26 million disabled children denied an education

By staff writers
25 Oct 2007
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click hereDisabled children make up a third of the 77 million children worldwide who are excluded from education - equivalent to twice the number of children living in the UK.

This is the conclusion of a new report published by Christian development agency World Vision.

The report, entitled ‘Education’s Missing Millions…’, launched at the World Bank’s Civil Society Policy forum in Washington, warns the international community is failing to ensure disabled children are included in efforts to provide universal primary education to all children by 2015.

World Vision and the Global Partnership for Disability and Development are urging governments to ensure quality education is accessible to the 26 million primary school aged disabled children currently out of school in developing countries and to commit to changes to the Education for All Fast Track Initiative (FTI) in order to achieve this.

World Vision UK Senior Child Rights Policy Adviser and report editor Philippa Lei will present her findings at a civil society seminar hosted by World Vision International as part of the World Bank/IMF annual meetings.

She said: “Disabled children are becoming the key excluded group. In Africa, fewer than 10% of disabled children receive an education, and global estimates suggest that only 2% are in school. If we are to make any significant progress towards meeting Millennium Development Goal two then concerted efforts must be made to ensure this group of children has access to a quality, inclusive and effective education.”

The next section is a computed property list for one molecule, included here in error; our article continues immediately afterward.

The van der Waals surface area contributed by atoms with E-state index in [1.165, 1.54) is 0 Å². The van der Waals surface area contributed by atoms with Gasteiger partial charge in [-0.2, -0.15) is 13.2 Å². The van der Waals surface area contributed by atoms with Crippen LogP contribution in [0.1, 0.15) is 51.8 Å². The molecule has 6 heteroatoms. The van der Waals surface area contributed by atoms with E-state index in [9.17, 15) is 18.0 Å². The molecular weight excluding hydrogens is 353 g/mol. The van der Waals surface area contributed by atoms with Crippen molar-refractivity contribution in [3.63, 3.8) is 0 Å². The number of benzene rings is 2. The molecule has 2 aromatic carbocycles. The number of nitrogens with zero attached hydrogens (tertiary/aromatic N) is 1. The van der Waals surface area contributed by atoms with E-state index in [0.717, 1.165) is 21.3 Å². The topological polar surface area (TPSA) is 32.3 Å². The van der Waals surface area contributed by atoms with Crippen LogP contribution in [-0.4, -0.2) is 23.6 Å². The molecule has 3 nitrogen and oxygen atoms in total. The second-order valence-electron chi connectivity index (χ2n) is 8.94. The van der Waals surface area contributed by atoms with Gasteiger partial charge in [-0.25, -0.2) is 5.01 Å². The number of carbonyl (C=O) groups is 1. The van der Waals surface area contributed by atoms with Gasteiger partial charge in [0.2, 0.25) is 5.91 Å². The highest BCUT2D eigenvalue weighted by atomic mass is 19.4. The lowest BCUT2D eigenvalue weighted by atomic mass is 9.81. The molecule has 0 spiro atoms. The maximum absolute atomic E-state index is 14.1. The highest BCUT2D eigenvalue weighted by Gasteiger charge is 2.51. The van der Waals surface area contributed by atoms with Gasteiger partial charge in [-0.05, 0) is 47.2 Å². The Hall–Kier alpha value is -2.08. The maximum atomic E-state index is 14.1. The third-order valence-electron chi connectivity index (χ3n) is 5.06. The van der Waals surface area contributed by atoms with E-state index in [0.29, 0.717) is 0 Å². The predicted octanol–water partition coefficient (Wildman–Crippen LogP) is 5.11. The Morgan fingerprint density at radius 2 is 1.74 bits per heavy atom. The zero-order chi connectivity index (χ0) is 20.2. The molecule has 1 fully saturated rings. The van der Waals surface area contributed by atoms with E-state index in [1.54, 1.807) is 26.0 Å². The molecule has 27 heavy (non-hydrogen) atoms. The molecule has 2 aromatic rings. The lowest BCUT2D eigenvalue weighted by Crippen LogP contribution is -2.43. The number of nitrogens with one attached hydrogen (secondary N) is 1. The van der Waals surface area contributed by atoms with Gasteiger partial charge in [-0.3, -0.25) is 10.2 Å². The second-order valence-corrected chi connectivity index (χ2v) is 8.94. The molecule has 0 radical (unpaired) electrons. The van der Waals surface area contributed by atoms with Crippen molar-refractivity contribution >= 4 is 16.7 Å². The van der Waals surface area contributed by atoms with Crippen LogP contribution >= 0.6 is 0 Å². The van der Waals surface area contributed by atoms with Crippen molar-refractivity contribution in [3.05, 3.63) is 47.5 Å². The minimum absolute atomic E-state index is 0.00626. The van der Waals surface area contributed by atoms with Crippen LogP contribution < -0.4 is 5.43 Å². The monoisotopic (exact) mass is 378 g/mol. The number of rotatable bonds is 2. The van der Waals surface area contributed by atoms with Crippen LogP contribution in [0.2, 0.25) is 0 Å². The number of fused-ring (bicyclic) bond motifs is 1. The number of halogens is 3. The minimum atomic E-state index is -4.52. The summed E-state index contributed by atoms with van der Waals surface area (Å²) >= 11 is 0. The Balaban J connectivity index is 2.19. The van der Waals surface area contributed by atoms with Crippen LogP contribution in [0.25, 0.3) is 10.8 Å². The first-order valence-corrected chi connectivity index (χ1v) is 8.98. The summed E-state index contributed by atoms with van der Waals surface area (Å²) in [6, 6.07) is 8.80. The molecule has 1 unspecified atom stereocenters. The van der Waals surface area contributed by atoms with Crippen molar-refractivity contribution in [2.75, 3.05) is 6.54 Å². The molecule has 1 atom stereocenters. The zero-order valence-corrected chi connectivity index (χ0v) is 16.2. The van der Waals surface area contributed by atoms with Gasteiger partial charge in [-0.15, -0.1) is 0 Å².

The seminar, which included a panel of leading disability and development experts including World Bank Vice President Joy Phumaphi examined the issues facing disabled children in developing countries with regard to education and provided recommendations and examples of how the Education For All Fast Track Initiative and its national government and donor partners, including the World Bank, can better address these.

“It is critical that inclusive education rather than segregated education is understood as the best solution for disabled children and key to achieving universal primary education. Governments should seek to develop one single education system that can respond to the needs of all children – not just an add on,” she concluded.

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Click here to support disabled children with World Vision Alternative Gifts

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